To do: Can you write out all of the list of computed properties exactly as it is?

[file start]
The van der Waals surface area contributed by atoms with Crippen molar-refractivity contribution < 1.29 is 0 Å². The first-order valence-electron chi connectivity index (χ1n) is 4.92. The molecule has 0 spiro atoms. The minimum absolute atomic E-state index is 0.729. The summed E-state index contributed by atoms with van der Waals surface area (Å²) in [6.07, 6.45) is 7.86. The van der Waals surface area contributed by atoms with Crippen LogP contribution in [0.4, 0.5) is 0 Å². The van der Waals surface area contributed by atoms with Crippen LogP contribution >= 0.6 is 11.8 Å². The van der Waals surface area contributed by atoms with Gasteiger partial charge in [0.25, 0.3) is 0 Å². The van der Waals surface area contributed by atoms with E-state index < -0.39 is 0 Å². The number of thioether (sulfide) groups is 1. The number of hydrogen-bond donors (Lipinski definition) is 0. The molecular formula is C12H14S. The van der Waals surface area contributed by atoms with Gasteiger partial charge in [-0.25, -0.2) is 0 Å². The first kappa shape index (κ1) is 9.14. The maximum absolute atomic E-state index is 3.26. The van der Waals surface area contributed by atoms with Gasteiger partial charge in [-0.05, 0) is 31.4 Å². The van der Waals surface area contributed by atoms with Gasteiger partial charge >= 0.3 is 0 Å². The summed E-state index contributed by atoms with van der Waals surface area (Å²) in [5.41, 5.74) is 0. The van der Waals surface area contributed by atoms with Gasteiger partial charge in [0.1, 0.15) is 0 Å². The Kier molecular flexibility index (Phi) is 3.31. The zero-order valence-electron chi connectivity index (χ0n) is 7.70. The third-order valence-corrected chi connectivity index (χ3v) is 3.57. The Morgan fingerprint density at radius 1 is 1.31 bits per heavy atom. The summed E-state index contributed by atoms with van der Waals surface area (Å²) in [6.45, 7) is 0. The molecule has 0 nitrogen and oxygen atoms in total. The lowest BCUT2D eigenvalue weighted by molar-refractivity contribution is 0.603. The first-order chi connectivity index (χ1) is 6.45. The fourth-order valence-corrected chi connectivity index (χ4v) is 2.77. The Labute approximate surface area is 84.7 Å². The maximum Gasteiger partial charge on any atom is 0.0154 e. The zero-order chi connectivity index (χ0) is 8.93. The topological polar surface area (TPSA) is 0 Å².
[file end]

The van der Waals surface area contributed by atoms with Crippen molar-refractivity contribution < 1.29 is 0 Å². The first-order valence-electron chi connectivity index (χ1n) is 4.92. The molecule has 0 spiro atoms. The minimum absolute atomic E-state index is 0.729. The summed E-state index contributed by atoms with van der Waals surface area (Å²) in [6.07, 6.45) is 7.86. The van der Waals surface area contributed by atoms with Crippen LogP contribution in [0.4, 0.5) is 0 Å². The van der Waals surface area contributed by atoms with Crippen LogP contribution >= 0.6 is 11.8 Å². The van der Waals surface area contributed by atoms with Gasteiger partial charge in [0.25, 0.3) is 0 Å². The van der Waals surface area contributed by atoms with E-state index < -0.39 is 0 Å². The number of thioether (sulfide) groups is 1. The number of hydrogen-bond donors (Lipinski definition) is 0. The molecular formula is C12H14S. The van der Waals surface area contributed by atoms with Gasteiger partial charge in [-0.25, -0.2) is 0 Å². The first kappa shape index (κ1) is 9.14. The maximum absolute atomic E-state index is 3.26. The van der Waals surface area contributed by atoms with Gasteiger partial charge in [-0.05, 0) is 31.4 Å². The van der Waals surface area contributed by atoms with Gasteiger partial charge >= 0.3 is 0 Å². The summed E-state index contributed by atoms with van der Waals surface area (Å²) in [5.41, 5.74) is 0. The van der Waals surface area contributed by atoms with Gasteiger partial charge in [0.1, 0.15) is 0 Å². The Kier molecular flexibility index (Phi) is 3.31. The zero-order valence-electron chi connectivity index (χ0n) is 7.70. The third-order valence-corrected chi connectivity index (χ3v) is 3.57. The Morgan fingerprint density at radius 1 is 1.31 bits per heavy atom. The summed E-state index contributed by atoms with van der Waals surface area (Å²) in [6.45, 7) is 0. The molecule has 0 nitrogen and oxygen atoms in total. The lowest BCUT2D eigenvalue weighted by molar-refractivity contribution is 0.603. The first-order chi connectivity index (χ1) is 6.45. The fourth-order valence-corrected chi connectivity index (χ4v) is 2.77. The Labute approximate surface area is 84.7 Å². The maximum Gasteiger partial charge on any atom is 0.0154 e. The zero-order chi connectivity index (χ0) is 8.93. The topological polar surface area (TPSA) is 0 Å².